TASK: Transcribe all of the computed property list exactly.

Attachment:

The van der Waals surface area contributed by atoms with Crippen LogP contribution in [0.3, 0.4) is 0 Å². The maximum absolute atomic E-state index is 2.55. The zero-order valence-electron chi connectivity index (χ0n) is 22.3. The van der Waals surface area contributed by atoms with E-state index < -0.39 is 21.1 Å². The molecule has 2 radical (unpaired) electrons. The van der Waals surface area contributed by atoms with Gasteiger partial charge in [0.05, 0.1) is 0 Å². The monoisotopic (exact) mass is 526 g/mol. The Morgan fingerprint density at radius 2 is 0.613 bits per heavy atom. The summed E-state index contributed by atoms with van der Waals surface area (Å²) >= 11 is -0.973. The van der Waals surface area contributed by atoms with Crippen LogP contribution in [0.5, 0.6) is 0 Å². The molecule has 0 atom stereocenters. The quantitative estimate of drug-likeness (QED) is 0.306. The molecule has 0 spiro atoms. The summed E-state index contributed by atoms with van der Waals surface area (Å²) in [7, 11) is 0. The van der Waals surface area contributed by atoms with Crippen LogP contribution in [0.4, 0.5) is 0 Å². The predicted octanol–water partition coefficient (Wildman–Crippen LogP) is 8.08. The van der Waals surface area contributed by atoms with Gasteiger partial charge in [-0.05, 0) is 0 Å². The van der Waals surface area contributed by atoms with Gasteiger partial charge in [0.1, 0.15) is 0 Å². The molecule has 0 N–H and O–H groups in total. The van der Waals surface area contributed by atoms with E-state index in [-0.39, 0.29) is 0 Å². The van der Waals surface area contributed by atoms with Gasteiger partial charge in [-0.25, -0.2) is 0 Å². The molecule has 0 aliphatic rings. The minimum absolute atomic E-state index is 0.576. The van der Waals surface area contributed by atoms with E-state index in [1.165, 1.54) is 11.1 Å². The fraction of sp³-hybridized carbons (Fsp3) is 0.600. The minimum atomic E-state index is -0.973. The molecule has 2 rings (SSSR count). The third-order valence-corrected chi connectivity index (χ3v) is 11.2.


The van der Waals surface area contributed by atoms with Crippen LogP contribution in [0.3, 0.4) is 0 Å². The maximum absolute atomic E-state index is 2.55. The zero-order valence-electron chi connectivity index (χ0n) is 22.3. The van der Waals surface area contributed by atoms with E-state index < -0.39 is 21.1 Å². The molecule has 2 radical (unpaired) electrons. The van der Waals surface area contributed by atoms with Gasteiger partial charge in [0.05, 0.1) is 0 Å². The monoisotopic (exact) mass is 526 g/mol. The Morgan fingerprint density at radius 2 is 0.613 bits per heavy atom. The summed E-state index contributed by atoms with van der Waals surface area (Å²) >= 11 is -0.973. The van der Waals surface area contributed by atoms with Crippen LogP contribution in [0.5, 0.6) is 0 Å². The molecule has 0 atom stereocenters. The quantitative estimate of drug-likeness (QED) is 0.306. The molecule has 0 spiro atoms. The summed E-state index contributed by atoms with van der Waals surface area (Å²) in [7, 11) is 0. The van der Waals surface area contributed by atoms with Crippen LogP contribution in [0.4, 0.5) is 0 Å². The predicted octanol–water partition coefficient (Wildman–Crippen LogP) is 8.08. The van der Waals surface area contributed by atoms with Gasteiger partial charge in [-0.05, 0) is 0 Å². The van der Waals surface area contributed by atoms with Gasteiger partial charge in [0.1, 0.15) is 0 Å². The molecule has 0 N–H and O–H groups in total. The van der Waals surface area contributed by atoms with E-state index in [-0.39, 0.29) is 0 Å². The van der Waals surface area contributed by atoms with Gasteiger partial charge in [-0.25, -0.2) is 0 Å². The molecule has 0 aliphatic rings. The minimum absolute atomic E-state index is 0.576. The van der Waals surface area contributed by atoms with E-state index in [1.165, 1.54) is 11.1 Å². The fraction of sp³-hybridized carbons (Fsp3) is 0.600. The minimum atomic E-state index is -0.973. The molecule has 2 rings (SSSR count). The third-order valence-corrected chi connectivity index (χ3v) is 11.2.